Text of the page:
Delivering at scale, empowering transformation

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Solar power in Morocco. Dana Smillie/World Bank

In 2014, Tajikistan applied climate analysis to maximize investments in an aging hydropower system upon which half a million people depend. Morocco continued the phased development of a 500 MW concentrated solar power complex — the first of its kind in Morocco and one of the largest in the world, promising to bring electricity to 1.1 million Moroccans. Indigenous peoples’ groups in Brazil presented and received approval for a $6.5 million plan to advance their participation in sustainable forest management.

These are just a few of the many progressive steps that 63 developing and middle income countries are taking to shift to low carbon, climate-resilient economies with support from the Climate Investment Funds (CIF).

With more than $8 billion in resources expected to attract at least an additional $57 billion from other sources, the CIF is accelerating, scaling up, and influencing the design of a wide range of climate-related investments in participating countries. While this may be only a small portion of the resources needed annually to curb global warming, the CIF is showing that even a limited amount of public funding, if well placed, can deliver investments at scale to empower transformation.

Empowering renewable energy deployment

About $4.8 billion (almost 60 percent of total funding) is focused on renewable energy development in 33 countries. That includes $1.2 billion endorsed for projects that aim to deploy 1.5 GW of concentrated solar power (CSP) — more than one third of the current global installed CSP capacity (4GW). Endorsed investments in geothermal energy aim to contribute to 2.9 GW, a quarter of the current global installed geothermal capacity (13GW). In 2014, the CIF’s Scaling Up Renewable Energy Program in Low Income Countries welcomed 14 new countries to expand its reach to 27 countries.

Empowering climate-smart planning and decision making

With more than $1 billion, the CIF’s Pilot Program for Climate Resilience (PPCR) is currently the largest active adaptation fund in the world, second only to the International Development Association (IDA) in support for climate resilience in small island states (with a total of $243 million). PPCR countries are showing marked progress in integrating climate change into national development planning, and countries outside of the CIF are adopting the PPCR approach to develop their own strategic plans for climate resilience.

Empowering sustainable forest investments

The CIF’s $785 million Forest Investment Program (FIP) is providing indispensable direct investments in forestry to support countries’ development and REDD+ objectives. By looking across forest landscapes in an integrated, cross-sectoral manner, the FIP is empowering countries to address the drivers of deforestation and forest degradation both inside and outside of the forest sector to achieve a triple win of poverty reduction, mitigation, and resilience. Unique to the FIP is the $50 million Dedicated Grant Mechanism for Indigenous Peoples and Local Communities (DGM), the largest global REDD+ initiative solely for these groups.

Empowering financial partners

The CIF’s partnerships with national development banks and local financial intermediaries are demonstrating the potential of CIF concessional financing to stimulate climate action. Approximately $760 million — or 17 percent of CIF's $4.4 billion under implementation — is supporting projects that are providing the financial boost and technical know-how these institutions need to create new credit lines and test new business opportunities in low-carbon and climate-related industries.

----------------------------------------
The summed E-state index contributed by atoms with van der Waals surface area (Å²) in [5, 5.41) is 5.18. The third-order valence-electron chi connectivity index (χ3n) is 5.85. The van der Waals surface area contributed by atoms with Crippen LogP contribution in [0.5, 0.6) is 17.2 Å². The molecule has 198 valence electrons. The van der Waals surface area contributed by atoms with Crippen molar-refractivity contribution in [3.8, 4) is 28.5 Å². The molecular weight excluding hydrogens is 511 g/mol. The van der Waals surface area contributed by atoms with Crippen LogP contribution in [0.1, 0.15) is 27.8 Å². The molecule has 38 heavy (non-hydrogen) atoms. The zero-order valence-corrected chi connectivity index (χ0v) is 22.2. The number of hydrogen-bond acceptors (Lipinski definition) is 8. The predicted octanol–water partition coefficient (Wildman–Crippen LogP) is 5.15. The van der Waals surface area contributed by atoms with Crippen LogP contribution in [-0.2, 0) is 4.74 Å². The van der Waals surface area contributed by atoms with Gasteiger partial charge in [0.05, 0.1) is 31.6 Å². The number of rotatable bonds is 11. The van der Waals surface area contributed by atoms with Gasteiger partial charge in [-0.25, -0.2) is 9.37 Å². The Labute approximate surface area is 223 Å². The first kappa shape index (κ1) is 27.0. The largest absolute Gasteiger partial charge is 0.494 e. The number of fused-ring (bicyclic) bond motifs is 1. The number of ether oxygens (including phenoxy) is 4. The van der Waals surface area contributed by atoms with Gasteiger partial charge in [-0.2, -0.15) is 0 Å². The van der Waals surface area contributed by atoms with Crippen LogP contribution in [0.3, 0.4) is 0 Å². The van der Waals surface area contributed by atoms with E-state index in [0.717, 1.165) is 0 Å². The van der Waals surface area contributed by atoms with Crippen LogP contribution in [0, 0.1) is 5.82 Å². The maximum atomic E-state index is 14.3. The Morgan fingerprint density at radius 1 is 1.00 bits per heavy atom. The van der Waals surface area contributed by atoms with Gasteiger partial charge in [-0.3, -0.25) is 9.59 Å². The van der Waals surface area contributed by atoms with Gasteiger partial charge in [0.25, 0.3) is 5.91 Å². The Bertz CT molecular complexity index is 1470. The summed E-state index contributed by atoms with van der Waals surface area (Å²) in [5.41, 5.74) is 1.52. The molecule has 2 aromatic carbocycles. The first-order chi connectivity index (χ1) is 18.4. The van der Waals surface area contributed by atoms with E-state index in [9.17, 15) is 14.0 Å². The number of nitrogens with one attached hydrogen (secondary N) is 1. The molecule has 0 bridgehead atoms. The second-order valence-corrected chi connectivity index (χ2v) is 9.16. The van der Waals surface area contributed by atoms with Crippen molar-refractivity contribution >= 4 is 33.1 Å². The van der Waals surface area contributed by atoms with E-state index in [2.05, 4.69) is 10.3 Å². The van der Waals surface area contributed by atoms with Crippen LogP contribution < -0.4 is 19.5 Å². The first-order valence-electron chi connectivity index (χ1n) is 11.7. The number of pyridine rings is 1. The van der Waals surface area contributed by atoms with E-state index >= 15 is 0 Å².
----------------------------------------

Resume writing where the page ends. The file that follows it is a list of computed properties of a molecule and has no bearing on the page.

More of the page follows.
Empowering learning

As more CIF-backed projects and programs get under way, concrete results are beginning to emerge, including lessons on what is working, what is not, and why. These results are being reported and measured annually — a new and difficult task within climate finance that the CIF is pioneering. The CIF is also building networks and peer learning among CIF countries, as well as spearheading analytical studies and thematic dialogues, to expand global knowledge exchange.

The CIF 2014 annual report, Delivering at Scale, Empowering Transformation, reflects these themes and highlights the emerging results and trends in the CIF portfolio, lessons being learned, and key activities of 2014. Our work is challenging, but the CIF is having an impact thanks to the continuous efforts of all key stakeholders. These include the CIF governing bodies, national governments, citizen and community groups, private sector sponsors, and the five multilateral development banks that partner with the CIF as co-financiers and implementing entities.

New pledges from the United Kingdom and Norway in 2014 are another vote of confidence in our work, as is the Independent Evaluation of the CIF (2014), which affirms that the CIF is making progress toward its goal of transformational change. These new resources will help us expand to new countries in 2015, and the recommendations from the evaluation will help us improve our operations and provide important lessons to other climate financing mechanisms.

As international negotiations on climate finance intensify leading up to the 21st session of the Conference of the Parties to the UNFCCC in Paris in December, the CIF remains focused on achieving its mandate to demonstrate the value of — and the need for more — investments in a low carbon, climate-resilient future.

Photo: Solar power in Morocco. Dana Smillie/World Bank


Mafalda Duarte

Head of the Climate Investment Funds

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